Mars or bust! UH students’ robot design heads to international showdown

A team of undergraduate students from the University of Hawaiʻi at Mānoa is one step closer to a potential deployment of its robotic rover to explore Mars.

“Team Robotic Space Exploration” (Team RoSE) is headed to Utah in late May to compete in the University Rover Challenge—the world’s premier robotics competition for college students.

“The team was in awe of the results, but is greatly motivated to improve upon our designs to be prepared for competition in Utah,” said lead systems integrator and mechanical engineering student Jack Saito. “With less than 60 days left, the team is hoping to guarantee the success of our systems and eliminate any risks with thorough and persistent testing.”

After submitting a preliminary design and system acceptance review, the group was one of 38 teams selected to participate in the final round. More than 100 teams entered the competition.

“The entire team was ecstatic with the results knowing all the hard work and dedication had paid off; including all members from the past three years,” said project manager and mechanical engineering student Micah Chang. “It’s a great privilege for Team RoSE to participate in this magnificent event, and the team is excited for this opportunity to interact with peers and professionals from around the globe.”

Mission to Mars

small rover type machine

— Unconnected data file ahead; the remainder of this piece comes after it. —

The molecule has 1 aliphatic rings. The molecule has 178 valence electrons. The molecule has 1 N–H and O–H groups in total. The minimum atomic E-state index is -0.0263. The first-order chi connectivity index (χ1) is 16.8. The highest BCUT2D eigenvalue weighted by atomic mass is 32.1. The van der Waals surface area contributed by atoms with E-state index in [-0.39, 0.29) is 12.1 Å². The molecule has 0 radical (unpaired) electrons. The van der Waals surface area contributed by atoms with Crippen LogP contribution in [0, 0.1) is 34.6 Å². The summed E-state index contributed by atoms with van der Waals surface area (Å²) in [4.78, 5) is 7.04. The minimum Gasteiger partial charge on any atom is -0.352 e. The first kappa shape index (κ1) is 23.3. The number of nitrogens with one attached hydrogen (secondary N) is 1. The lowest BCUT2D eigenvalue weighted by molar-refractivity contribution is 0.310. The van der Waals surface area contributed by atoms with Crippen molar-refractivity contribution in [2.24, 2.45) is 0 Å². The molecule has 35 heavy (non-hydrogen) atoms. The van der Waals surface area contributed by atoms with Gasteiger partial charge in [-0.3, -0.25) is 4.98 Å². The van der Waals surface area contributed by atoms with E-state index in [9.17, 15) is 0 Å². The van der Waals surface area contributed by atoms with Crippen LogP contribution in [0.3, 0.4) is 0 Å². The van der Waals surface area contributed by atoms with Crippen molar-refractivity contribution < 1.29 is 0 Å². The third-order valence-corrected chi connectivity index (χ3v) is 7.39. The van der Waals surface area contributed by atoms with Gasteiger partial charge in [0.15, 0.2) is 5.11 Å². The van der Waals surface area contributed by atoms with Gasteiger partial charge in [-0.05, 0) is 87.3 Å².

The University Rover Challenge challenges teams to design and build the next generation of Mars rovers that may one day work alongside astronauts exploring the Red Planet.

Rovers will compete in four missions:

  • Science mission to investigate a site for the presence of life
  • Delivery mission to deliver a variety of objects to astronauts in the field across rugged terrain
  • Equipment servicing mission to perform dexterous operations on a mock lander using a robotic arm
  • Autonomous navigation mission to autonomously travel to a series of locations

“I’m so incredibly proud and impressed by the achievements of this highly motivated group of students,” said Frances Zhu, Hawaiʻi Institute of Geophysics and Planetology assistant researcher and the team’s advisor. “This undergraduate team formed just three years ago during the pandemic and now they are competing on the international stage.”

“This is the third time our UH Mānoa team has entered this very prestigious competition and the first time they were selected,” said Trevor Sorensen, Hawaiʻi Space Flight Laboratory specialist/project manager and the team’s advisor. “Their teamwork and engineering skills are very impressive and I believed that this team would succeed. Go ‘Bows!”

VIP project

small rover type machine

Team RoSE is one of approximately 20 Vertically Integrated Projects (VIP) at UH Mānoa, which seek to foster long-term, in-depth, project-based learning to engage students and better prepare them for future careers. It consists of a faculty mentor, graduate student researchers and undergraduates.

“Robotic Space Exploration is an ideal example of a VIP team,” said Aaron Ohta, Department of Electrical and Computer Engineering professor and VIP program director. “They are a multidisciplinary group of extremely talented and motivated students. This impressive accomplishment is a testament to their hard work and dedication.”

“This is why we encourage all our students to participate in VIP,” said College of Engineering Dean Brennon Morioka. “It exposes them to all the skill sets they will need in their careers and life—from the technical know-how to working with others to public speaking and leadership qualities.”

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